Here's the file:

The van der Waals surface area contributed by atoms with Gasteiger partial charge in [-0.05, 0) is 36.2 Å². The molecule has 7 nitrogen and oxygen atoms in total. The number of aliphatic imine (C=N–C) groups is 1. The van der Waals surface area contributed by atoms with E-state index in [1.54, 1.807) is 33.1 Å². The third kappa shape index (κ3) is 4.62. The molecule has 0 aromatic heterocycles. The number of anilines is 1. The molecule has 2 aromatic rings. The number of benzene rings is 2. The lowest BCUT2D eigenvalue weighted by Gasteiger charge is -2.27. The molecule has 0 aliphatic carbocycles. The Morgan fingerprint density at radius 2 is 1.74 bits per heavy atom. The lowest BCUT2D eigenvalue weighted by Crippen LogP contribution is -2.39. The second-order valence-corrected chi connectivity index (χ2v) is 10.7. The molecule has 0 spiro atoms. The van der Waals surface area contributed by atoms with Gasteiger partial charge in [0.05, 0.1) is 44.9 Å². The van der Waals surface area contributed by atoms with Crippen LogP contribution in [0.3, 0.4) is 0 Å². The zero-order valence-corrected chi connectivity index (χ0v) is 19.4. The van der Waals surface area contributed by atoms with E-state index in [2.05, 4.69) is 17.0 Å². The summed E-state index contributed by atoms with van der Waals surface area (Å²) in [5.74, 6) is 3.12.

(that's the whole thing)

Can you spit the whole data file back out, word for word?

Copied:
The van der Waals surface area contributed by atoms with Gasteiger partial charge in [-0.05, 0) is 36.2 Å². The molecule has 7 nitrogen and oxygen atoms in total. The number of aliphatic imine (C=N–C) groups is 1. The van der Waals surface area contributed by atoms with E-state index in [1.54, 1.807) is 33.1 Å². The third kappa shape index (κ3) is 4.62. The molecule has 0 aromatic heterocycles. The number of anilines is 1. The molecule has 2 aromatic rings. The number of benzene rings is 2. The lowest BCUT2D eigenvalue weighted by Gasteiger charge is -2.27. The molecule has 0 aliphatic carbocycles. The Morgan fingerprint density at radius 2 is 1.74 bits per heavy atom. The lowest BCUT2D eigenvalue weighted by Crippen LogP contribution is -2.39. The second-order valence-corrected chi connectivity index (χ2v) is 10.7. The molecule has 0 spiro atoms. The van der Waals surface area contributed by atoms with Gasteiger partial charge in [0.05, 0.1) is 44.9 Å². The van der Waals surface area contributed by atoms with Crippen LogP contribution in [0.3, 0.4) is 0 Å². The zero-order valence-corrected chi connectivity index (χ0v) is 19.4. The van der Waals surface area contributed by atoms with E-state index in [2.05, 4.69) is 17.0 Å². The summed E-state index contributed by atoms with van der Waals surface area (Å²) in [5.74, 6) is 3.12.